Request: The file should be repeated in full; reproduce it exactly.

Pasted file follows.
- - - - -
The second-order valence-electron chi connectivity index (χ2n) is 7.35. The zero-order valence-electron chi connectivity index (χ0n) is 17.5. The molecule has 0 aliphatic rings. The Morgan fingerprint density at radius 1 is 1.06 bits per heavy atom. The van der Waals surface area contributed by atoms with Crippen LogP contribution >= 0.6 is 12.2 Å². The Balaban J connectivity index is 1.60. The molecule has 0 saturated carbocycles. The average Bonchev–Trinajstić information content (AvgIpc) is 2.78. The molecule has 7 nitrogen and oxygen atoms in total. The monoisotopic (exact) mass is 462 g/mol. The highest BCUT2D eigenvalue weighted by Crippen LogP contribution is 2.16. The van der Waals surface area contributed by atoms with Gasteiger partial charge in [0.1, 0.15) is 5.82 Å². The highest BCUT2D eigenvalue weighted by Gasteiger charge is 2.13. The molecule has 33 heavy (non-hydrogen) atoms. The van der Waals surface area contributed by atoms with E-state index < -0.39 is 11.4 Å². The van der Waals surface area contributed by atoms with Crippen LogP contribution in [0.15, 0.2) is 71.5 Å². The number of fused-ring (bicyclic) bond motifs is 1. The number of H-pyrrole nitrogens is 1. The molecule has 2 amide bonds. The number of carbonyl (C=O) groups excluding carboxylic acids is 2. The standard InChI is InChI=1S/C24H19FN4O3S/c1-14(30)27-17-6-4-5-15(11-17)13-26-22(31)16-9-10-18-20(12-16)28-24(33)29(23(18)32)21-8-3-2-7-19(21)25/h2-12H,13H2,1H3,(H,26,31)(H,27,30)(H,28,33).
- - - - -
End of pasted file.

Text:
The second-order valence-electron chi connectivity index (χ2n) is 7.35. The zero-order valence-electron chi connectivity index (χ0n) is 17.5. The molecule has 0 aliphatic rings. The Morgan fingerprint density at radius 1 is 1.06 bits per heavy atom. The van der Waals surface area contributed by atoms with Crippen LogP contribution >= 0.6 is 12.2 Å². The Balaban J connectivity index is 1.60. The molecule has 0 saturated carbocycles. The average Bonchev–Trinajstić information content (AvgIpc) is 2.78. The molecule has 7 nitrogen and oxygen atoms in total. The monoisotopic (exact) mass is 462 g/mol. The highest BCUT2D eigenvalue weighted by Crippen LogP contribution is 2.16. The van der Waals surface area contributed by atoms with Gasteiger partial charge in [0.1, 0.15) is 5.82 Å². The highest BCUT2D eigenvalue weighted by Gasteiger charge is 2.13. The molecule has 33 heavy (non-hydrogen) atoms. The van der Waals surface area contributed by atoms with E-state index < -0.39 is 11.4 Å². The van der Waals surface area contributed by atoms with Crippen LogP contribution in [0.15, 0.2) is 71.5 Å². The number of fused-ring (bicyclic) bond motifs is 1. The number of H-pyrrole nitrogens is 1. The molecule has 2 amide bonds. The number of carbonyl (C=O) groups excluding carboxylic acids is 2. The standard InChI is InChI=1S/C24H19FN4O3S/c1-14(30)27-17-6-4-5-15(11-17)13-26-22(31)16-9-10-18-20(12-16)28-24(33)29(23(18)32)21-8-3-2-7-19(21)25/h2-12H,13H2,1H3,(H,26,31)(H,27,30)(H,28,33).